By undergoing bariatric surgery, you have just made a significant step. This will alter the remainder of your life and set you on the road to becoming healthier. Following weight loss surgery, you will need to make long-term modifications to your diet and drinking habits. A full liquid diet is one of the initial steps after bariatric surgery. This article is for you if you’re wondering what foods you can eat when following a strict liquid diet.
WHY MUST I GO ON A FULL LIQUID DIET AFTER BARIATRIC SURGERY?
Changes are made to your digestive tract during bariatric procedures like gastric sleeve surgery or gastric bypass surgery. Both procedures permanently remove 70% to 80% of the stomach, leaving you with a small pouch that resembles a sleeve. This permanently reduces the size of your stomach. The digestive system and how the body breaks down and absorbs nutrients from meals are also altered by procedures like gastric bypass and duodenal switch.
The body requires time to recuperate after having these alterations to the stomach and digestive system, so it won’t be able to process food as effectively as it could have before the operation. Clear liquids are provided to patients while they are still in the hospital to prevent them from becoming dehydrated and to soothe their newly reconstructed stomachs. They will now begin the second stage of easing the digestive system back to action by adhering to a full liquid diet.
AFTER BARIATRIC SURGERY, HOW LONG DO YOU HAVE TO BE ON A LIQUID DIET?
Once you have finished the clear liquid diet portion of your post-surgery diet, you will need to adhere to a full liquid diet for approximately two weeks or the length of time determined by your surgeon.
WHAT ARE FULL LIQUIDS VS CLEAR LIQUIDS?
Full liquids are foods that you cannot see through in the form of liquid or turn to liquid at room temperature. These foods are what you will be concentrating on during this portion of your post-bariatric surgery diet.
The consistency of these foods should pour off of a spoon smoothly, with no lumps or globs. Normally, if you are tolerating clear liquids with no issues, your surgeon will approve the move to full liquids. It may be as soon as the second-day post-op.
Guidelines for a full liquid diet following BARIATRIC SURGERY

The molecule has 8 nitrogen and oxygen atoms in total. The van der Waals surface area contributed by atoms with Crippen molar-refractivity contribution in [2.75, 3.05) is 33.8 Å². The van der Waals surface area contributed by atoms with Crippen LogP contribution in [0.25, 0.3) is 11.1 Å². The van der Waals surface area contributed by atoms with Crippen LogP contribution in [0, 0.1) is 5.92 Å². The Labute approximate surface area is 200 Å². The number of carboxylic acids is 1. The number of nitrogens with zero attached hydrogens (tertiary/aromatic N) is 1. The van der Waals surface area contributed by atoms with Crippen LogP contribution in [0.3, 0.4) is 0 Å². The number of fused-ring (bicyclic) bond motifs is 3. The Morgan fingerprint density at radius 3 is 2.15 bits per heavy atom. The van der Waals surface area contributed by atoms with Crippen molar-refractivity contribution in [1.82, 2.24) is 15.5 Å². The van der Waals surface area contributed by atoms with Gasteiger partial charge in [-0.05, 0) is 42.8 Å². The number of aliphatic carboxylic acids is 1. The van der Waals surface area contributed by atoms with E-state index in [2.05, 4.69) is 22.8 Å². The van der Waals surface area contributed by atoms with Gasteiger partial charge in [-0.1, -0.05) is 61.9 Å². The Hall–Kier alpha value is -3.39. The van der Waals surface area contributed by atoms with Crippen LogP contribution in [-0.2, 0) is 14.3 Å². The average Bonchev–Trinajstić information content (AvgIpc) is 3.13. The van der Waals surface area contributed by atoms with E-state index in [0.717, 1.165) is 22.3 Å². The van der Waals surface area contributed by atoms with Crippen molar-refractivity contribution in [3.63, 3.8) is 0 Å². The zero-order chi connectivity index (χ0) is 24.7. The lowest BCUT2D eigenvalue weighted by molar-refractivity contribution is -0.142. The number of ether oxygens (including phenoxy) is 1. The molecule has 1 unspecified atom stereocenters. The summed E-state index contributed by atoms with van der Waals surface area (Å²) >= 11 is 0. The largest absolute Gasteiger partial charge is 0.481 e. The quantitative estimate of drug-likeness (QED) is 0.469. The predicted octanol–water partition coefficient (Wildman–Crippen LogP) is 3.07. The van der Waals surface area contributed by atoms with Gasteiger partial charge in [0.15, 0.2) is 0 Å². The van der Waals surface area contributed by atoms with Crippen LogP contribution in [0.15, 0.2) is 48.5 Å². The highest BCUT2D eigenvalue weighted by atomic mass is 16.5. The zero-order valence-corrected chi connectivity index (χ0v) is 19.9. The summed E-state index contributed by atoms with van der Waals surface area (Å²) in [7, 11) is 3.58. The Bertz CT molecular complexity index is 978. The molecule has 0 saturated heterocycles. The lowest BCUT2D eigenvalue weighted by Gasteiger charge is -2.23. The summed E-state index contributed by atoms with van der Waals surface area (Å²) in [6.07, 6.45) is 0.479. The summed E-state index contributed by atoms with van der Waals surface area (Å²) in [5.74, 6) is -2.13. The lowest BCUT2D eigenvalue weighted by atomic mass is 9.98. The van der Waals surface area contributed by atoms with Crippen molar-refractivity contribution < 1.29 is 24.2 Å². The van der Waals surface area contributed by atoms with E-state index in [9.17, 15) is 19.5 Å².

What you eat and how you eat are far more crucial following bariatric surgery. It may mean the difference between becoming healthy or suffering from malnutrition. It might help or impair the recovery following surgery on your digestive system and stomach. Following a full liquid diet after bariatric surgery requires you to keep in mind the following key points.
Hydration – Drink the recommended amount of approved liquids every day to:
- prevent dehydration
- prevent constipation
- help flush your system of waste
- help keep you from feeling hungry between meals.
Carry water with you everywhere and take small sips from it all day long (except 30 minutes before and after eating)
Protein – Your surgeon will provide you with your protein goal but it normally ranges between 60-90 grams per day. Since you will not be able to eat as much and is critical you meet your protein goal each day, always eat the protein portion of your meal first.
Supplements – To avoid complications such as malnutrition or anemia it is important to take the supplemental vitamins and minerals recommended by your surgeon. This may be a new ritual for you so you may wish to set reminders on your phone.
Eat Slowly – It can take up to 20 minutes before your brain notifies your stomach that you are full. Overeating can cause nausea, vomiting, or other undesirable side effects.
Define Mealtime – Even though it may seem silly when you are only having liquids to sit at the table and “have your meal”, it is important in building new healthy habits.
Pre-measure Meals – Your new smaller stomach pouch will only be able to tolerate about 2-4 ounces. These are liquid ounces and can be measured easily in those little medicine cups or you can use a sharpie to mark another clear glass for accuracy.
Liquid Temperature – Your digestive system may be sensitive to extreme temperatures so you may want to start by consuming warm liquids and avoiding very cold ones.